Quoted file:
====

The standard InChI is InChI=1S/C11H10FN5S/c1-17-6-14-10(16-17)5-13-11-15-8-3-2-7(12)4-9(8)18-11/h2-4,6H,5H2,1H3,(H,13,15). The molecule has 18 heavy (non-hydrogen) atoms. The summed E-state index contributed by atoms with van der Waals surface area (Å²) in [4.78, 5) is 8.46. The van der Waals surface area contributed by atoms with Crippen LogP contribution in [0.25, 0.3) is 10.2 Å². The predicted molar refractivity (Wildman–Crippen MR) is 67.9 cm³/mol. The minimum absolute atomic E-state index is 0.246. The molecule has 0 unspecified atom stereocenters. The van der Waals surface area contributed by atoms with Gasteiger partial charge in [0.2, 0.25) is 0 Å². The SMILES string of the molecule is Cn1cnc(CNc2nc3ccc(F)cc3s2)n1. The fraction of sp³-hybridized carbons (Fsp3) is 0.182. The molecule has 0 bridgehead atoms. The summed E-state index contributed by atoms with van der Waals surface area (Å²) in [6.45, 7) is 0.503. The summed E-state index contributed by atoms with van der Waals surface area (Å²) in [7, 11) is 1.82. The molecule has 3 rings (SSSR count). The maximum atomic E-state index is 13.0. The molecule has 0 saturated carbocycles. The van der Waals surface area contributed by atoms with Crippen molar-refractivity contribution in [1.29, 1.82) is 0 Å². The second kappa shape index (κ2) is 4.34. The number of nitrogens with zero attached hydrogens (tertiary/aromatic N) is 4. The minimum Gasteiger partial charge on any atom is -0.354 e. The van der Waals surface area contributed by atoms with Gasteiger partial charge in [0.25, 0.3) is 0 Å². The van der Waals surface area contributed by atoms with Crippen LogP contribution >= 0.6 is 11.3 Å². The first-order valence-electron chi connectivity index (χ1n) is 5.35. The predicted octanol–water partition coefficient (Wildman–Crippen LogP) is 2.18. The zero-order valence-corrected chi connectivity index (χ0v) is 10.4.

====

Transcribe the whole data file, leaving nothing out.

The standard InChI is InChI=1S/C11H10FN5S/c1-17-6-14-10(16-17)5-13-11-15-8-3-2-7(12)4-9(8)18-11/h2-4,6H,5H2,1H3,(H,13,15). The molecule has 18 heavy (non-hydrogen) atoms. The summed E-state index contributed by atoms with van der Waals surface area (Å²) in [4.78, 5) is 8.46. The van der Waals surface area contributed by atoms with Crippen LogP contribution in [0.25, 0.3) is 10.2 Å². The predicted molar refractivity (Wildman–Crippen MR) is 67.9 cm³/mol. The minimum absolute atomic E-state index is 0.246. The molecule has 0 unspecified atom stereocenters. The van der Waals surface area contributed by atoms with Gasteiger partial charge in [0.2, 0.25) is 0 Å². The SMILES string of the molecule is Cn1cnc(CNc2nc3ccc(F)cc3s2)n1. The fraction of sp³-hybridized carbons (Fsp3) is 0.182. The molecule has 0 bridgehead atoms. The summed E-state index contributed by atoms with van der Waals surface area (Å²) in [6.45, 7) is 0.503. The summed E-state index contributed by atoms with van der Waals surface area (Å²) in [7, 11) is 1.82. The molecule has 3 rings (SSSR count). The maximum atomic E-state index is 13.0. The molecule has 0 saturated carbocycles. The van der Waals surface area contributed by atoms with Crippen molar-refractivity contribution in [1.29, 1.82) is 0 Å². The second kappa shape index (κ2) is 4.34. The number of nitrogens with zero attached hydrogens (tertiary/aromatic N) is 4. The minimum Gasteiger partial charge on any atom is -0.354 e. The van der Waals surface area contributed by atoms with Gasteiger partial charge in [0.25, 0.3) is 0 Å². The van der Waals surface area contributed by atoms with Crippen LogP contribution >= 0.6 is 11.3 Å². The first-order valence-electron chi connectivity index (χ1n) is 5.35. The predicted octanol–water partition coefficient (Wildman–Crippen LogP) is 2.18. The zero-order valence-corrected chi connectivity index (χ0v) is 10.4.